If You’re Going to Live in China, You Should Know How to Use WeChat Wallet
Allow me to explain something that will make your life in the Middle Kingdom just a little bit easier.
I’d been using WeChat for years after I’d come to China, but never knew that I could use the WeChat wallet service as a foreigner. Because I’m one the tiny fraction of people that uses Windows Phone instead of an iPhone (mostly because it was more convenient for me when accessing and paying for Western apps), I had mistakenly thought that it was my version of WeChat that was to blame for not having the Wallet option on my Services page.
Has there ever been a time when you’ve been invited to join a group but couldn’t because you didn’t have a bank card registered? Well, this is what it was talking about: you didn’t have a bank card connected to your WeChat wallet.
As it turned out, I was wrong. My version of the application was fine. The problem was that unless I selected the Chinese language version of the app, the WeChat wallet feature was inaccessible. After I had changed the language, all of the features were identical to that of my Chinese friends.
So here is how you change your language settings. Go to Settings> General> Language> and choose 简化中国 (Simplified Chinese).
If you ever need to change it back, you can go to 设置> 通用> 多语言> English, but if you’re accustomed to the interface and know where everything is, you might not need to, even if you don’t speak Chinese.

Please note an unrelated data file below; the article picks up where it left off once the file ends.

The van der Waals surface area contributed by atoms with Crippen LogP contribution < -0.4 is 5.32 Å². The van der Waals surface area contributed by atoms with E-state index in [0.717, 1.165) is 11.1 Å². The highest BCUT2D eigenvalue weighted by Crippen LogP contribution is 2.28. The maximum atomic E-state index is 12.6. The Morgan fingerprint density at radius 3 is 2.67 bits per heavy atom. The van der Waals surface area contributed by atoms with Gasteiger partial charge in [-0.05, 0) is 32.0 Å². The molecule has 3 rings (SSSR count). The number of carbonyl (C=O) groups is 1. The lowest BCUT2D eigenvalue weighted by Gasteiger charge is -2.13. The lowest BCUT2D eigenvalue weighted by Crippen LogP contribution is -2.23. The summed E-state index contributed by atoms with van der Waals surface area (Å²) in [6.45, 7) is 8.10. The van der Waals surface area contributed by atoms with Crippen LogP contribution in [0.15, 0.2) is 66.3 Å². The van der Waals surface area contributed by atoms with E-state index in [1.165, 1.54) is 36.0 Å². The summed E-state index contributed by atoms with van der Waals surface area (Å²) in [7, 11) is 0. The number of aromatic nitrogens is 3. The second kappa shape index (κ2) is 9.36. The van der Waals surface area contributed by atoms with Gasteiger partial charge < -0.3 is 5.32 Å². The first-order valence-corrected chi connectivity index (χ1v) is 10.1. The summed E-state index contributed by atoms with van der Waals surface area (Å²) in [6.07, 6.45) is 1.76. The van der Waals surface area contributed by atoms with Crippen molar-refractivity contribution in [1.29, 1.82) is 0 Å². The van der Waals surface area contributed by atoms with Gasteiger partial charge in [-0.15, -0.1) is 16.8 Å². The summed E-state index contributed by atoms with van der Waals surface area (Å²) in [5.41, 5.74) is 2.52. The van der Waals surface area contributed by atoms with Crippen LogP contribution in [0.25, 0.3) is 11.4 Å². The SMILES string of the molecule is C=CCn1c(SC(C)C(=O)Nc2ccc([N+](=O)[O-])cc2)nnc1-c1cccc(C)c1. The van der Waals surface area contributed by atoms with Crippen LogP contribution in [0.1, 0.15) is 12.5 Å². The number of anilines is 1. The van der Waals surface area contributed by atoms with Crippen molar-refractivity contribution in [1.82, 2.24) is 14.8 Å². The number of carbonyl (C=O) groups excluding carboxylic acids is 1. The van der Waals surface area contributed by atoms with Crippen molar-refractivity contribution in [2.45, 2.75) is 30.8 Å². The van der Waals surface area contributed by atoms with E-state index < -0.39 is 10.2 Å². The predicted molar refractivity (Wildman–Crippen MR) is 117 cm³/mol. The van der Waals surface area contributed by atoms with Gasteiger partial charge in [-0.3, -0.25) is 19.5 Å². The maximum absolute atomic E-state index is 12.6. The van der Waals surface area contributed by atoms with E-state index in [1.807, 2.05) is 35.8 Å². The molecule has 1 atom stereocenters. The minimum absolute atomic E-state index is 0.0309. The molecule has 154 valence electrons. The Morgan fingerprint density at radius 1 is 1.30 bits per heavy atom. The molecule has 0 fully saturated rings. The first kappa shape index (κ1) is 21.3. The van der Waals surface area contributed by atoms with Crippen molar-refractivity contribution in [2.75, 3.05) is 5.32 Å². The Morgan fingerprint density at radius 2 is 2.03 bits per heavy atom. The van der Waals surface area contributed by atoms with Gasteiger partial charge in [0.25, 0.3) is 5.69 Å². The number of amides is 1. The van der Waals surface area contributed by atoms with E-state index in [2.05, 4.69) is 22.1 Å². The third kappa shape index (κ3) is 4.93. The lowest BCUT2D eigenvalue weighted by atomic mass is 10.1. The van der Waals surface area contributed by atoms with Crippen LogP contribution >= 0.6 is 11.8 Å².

After you open your wallet menu, you’ll find that there are different ways to send and receive money. Transfers and Bank Cards.
You can add a bank card by tapping the option at the top, and there you’ll be instructed to enter a six-digit code for when you intend to pay for something. You might not want to use the same six-digit pin you use on your bank cards for security reasons. Enter the complete number from the bank card you want to connect; then you’ll be prompted to enter your name and ID type.
Banks that will accept your passport as validation include ICBC, Bank of China, and China Merchants Bank, and China Construction Bank. Other choices include Industrial Bank, Bank of Communications, China Everbright Bank, Huaxia Bank, and ABC.
Put in your full name, the same way you entered it when you created your bank account. Enter your passport number and registered mobile number. After, it will send you an SMS verification code. Enter the code, and you’ll be registered.
TIPS: If you’re having trouble when entering your bank card into WeChat, try the following: Chinese banks don’t know how to deal with foreigners names. Sometimes they enter all of your names in ALL CAPS because that’s how it’s displayed in your passport. Another thing you might try is entering your LAST NAME FIRST. I’ve had it entered this way before when trying to get my card linked.
If the app still fails to verify, ask a Chinese friend if you can sign in on their mobile app. Some of the features might be missing on your version of WeChat.
Now you can send digital red pockets to your friends with a limit of 200 RMB. It works well for special occasions. If you are ever in a hurry for cash but have no time to visit an ATM, you can send someone money directly from your account in exchange for bills. Or if you need to put money in your account, you can do the opposite. For a larger amount, you can select a WeChat transfer. You can use the service to pay at some businesses. You can also use the WeChat option to make purchases off of Taobao!
Enjoy! You are now modern!
Edit: Some users have told me that by receiving a hongbao from a friend they were able to unlock the WeChat wallet feature. So if the language trick doesn’t work for you, this is something else you can try.